“In the meantime I'll cope.” Both men turned to see Chris wheeling himself into the den, Kim close behind him. “I'm sorry I woke you two up last night. If you want to... to stay away, I'll understand.”
“That's not what I meant at all, Chris,” Ezra exclaimed, “and I have no intention of walking away from you right now. I'm simply... well, I'm concerned about your mental health.”
“We both are, Chris.” Josiah added.
“And a few nightmares mean I'm a fucking headcase, right?”
“No. Please don't twist my words, that's not what I meant at all,” Ezra argued, a tinge of anger in his words.
“Well, exactly what did you mean, if not that I'm a headcase?”
Josiah intervened. “What he meant was that we're concerned about you; how your mental health is affecting your physical health. I thought that, perhaps, it was time to begin working through the mental wounds.”
“But what? Blackman thinks I'm too fucked up to manage it right now?”
“Essentially, yes,” Sanchez smiled and tried attempt to diffuse the situation with humor. It didn't work.
Anger burning in his chest, Chris said, too softly, “Look, why don't you two go on in to work. Kim's here with me, and you know how it's going to be; a parade of people trying to keep me from becoming a complete vegetable.”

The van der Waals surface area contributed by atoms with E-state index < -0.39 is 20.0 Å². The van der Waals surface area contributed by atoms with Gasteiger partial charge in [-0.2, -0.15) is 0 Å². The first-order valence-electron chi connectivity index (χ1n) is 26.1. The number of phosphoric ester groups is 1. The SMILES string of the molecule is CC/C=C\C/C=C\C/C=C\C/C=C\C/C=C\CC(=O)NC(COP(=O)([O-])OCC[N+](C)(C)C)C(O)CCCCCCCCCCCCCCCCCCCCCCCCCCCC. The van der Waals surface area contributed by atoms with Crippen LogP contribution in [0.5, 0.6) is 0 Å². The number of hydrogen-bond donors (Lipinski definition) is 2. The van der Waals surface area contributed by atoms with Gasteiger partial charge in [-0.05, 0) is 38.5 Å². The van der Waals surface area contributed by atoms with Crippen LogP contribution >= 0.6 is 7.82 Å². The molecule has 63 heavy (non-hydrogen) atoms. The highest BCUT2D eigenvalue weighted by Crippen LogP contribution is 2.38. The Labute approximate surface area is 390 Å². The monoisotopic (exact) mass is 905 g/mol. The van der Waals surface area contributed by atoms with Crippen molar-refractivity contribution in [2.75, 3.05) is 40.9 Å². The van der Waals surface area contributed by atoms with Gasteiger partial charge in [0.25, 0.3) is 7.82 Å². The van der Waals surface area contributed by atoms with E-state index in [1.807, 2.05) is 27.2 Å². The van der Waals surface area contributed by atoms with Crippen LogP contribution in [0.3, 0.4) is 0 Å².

“Chris, you're feeling sorry for yourself,” Kim pointed out. “Your friends are simply concerned about you.”
“Yeah, so concerned that neither of them saw that I wheeled myself in here. So much for being concerned.” With that, Larabee managed to turn the wheelchair around and wheeled himself out of the den.
Behind him, Kim managed a brief smile. “He was really excited about the fact that he's developed the strength to ambulate on his own. Look, why don't you two go into town and have breakfast? I've got some time, I can stick around for... let's say, an hour? Give everyone some time to cool down.”
“Yes, perhaps a breather would be a good idea,” Standish agreed.
Pushing himself to his feet and limping toward the door, Josiah said, “You drive, but we'll take my vehicle, I can't fold myself up quite enough to get into that little rocket ship of yours.”
With a sigh, Ezra followed the other man from the room, grumbling, “Oh joy, I can hardly wait to see how much damage that antique of yours will do to my spine this time.”